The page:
My December 2022 Newsletter

Hello and welcome to my December Newsletter.  

Well, the weather is certainly looking Christmassy this morning with an inch or so of snow covering the garden. It’s really pretty, but the ground is so slippery! I was looking out of our lounge window a couple of days ago, and watched in amusement, as four young teenage girls came running down the hill and stopped suddenly to skid on the ice. They were having a great time, and I couldn’t help but remember when I used to do that! However, I’m afraid times have changed, and I now pick my way along carefully; worried about falling over! (I have a feeling this might be age-related!).

Last month, I mentioned that my eldest son, Stuart, spent a pleasant morning with me baking three Christmas cakes. He likes cooking and decided it was time he baked his own cake, rather than me making it for him every year.  Anyway, Stuart came again this week to marzipan and ice the cakes with me. Again, we had an enjoyable morning and I think all three cakes look the part, though I have to confess, that on close inspection, his actually looks better than mine! Oh well, perhaps he will make all three next year!

One of my hobbies, which I find less time for these days, is floral art, and of course, this comes into its own at Christmas. I’ve attended a few floral art demonstrations over the years, and this is an arrangement which particularly took my fancy, so I’ve copied it for the last couple of years. I haven’t created this year’s effort yet, as it’s a bit too early, and I want the flowers to last over Christmas, but I thought you might like to see the one I made for last year.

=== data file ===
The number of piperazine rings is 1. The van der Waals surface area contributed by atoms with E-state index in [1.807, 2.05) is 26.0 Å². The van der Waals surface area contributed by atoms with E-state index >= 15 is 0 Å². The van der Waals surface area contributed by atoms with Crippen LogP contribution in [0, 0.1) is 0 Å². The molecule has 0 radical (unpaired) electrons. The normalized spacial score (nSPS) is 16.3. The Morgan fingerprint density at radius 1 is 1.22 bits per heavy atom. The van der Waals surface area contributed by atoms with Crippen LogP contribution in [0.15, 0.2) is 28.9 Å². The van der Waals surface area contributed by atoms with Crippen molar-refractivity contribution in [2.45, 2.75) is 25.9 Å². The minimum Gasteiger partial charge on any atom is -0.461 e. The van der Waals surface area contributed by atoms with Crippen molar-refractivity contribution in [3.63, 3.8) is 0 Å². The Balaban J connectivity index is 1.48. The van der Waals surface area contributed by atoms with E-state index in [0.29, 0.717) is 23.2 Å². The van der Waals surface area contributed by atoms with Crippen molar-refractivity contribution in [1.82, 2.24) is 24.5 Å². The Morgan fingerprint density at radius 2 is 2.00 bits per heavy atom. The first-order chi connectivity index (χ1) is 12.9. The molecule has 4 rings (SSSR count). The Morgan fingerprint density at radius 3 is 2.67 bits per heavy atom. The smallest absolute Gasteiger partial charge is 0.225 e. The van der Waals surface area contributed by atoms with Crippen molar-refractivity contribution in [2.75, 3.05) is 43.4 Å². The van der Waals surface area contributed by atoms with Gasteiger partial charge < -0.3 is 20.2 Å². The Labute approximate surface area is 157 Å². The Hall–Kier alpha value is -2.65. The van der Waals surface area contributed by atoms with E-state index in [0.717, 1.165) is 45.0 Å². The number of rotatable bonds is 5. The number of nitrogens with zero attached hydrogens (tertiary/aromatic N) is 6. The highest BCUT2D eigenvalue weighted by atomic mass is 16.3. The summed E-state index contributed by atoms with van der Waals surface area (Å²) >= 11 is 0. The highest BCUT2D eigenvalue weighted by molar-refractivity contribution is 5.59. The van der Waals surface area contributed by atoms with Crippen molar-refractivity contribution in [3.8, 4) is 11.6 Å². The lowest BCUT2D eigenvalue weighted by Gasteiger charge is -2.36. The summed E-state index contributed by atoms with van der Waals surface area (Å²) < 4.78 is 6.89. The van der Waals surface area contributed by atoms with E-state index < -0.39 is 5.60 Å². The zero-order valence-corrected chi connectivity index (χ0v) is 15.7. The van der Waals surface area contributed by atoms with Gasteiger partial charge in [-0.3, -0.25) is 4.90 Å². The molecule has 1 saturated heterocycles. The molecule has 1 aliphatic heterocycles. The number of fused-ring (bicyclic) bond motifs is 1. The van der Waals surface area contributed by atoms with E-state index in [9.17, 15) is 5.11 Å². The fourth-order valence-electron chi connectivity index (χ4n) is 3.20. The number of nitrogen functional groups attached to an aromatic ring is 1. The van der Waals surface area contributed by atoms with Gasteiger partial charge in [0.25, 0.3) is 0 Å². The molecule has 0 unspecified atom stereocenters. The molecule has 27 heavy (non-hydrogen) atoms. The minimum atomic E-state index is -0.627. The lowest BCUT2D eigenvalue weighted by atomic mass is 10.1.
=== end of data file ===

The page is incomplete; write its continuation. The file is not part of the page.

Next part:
It’s actually quite easy to make, with an oblong tray filled with 2 blocks of oasis positioned side by side. I then insert foliage all around the sides to cover the trays, add the Christmas decorations at the back and finally the fresh flowers. I find if I water it every day it will last for 7 – 10 days.

Old Phrases
As I enjoy reading, and writing my own books, I’m always interested in the origin of words, and I love hearing how phrases that are still in everyday use, came into being. Last month I told you about three sayings I learnt when visiting Beer Caves in East Devon, so I thought I would look at a few more. Here’s one that we are all familiar with.

The Upper Crust
When I tried to find out where this saying came from I found two explanations (and neither may be true).

One meaning is thought to come from feudal times when noblemen gathered for their meals in a castle. The head of the family would sit at the head of a T-shaped table, and the rest would sit in order of diminishing importance away from them. The tradition was to bake a yard-long loaf of bread, and the honour of making the first cut belonged to the person at the head of the table. He or she would make the first cut and keep the upper crust, then pass the rest of the bread down the table in order of rank.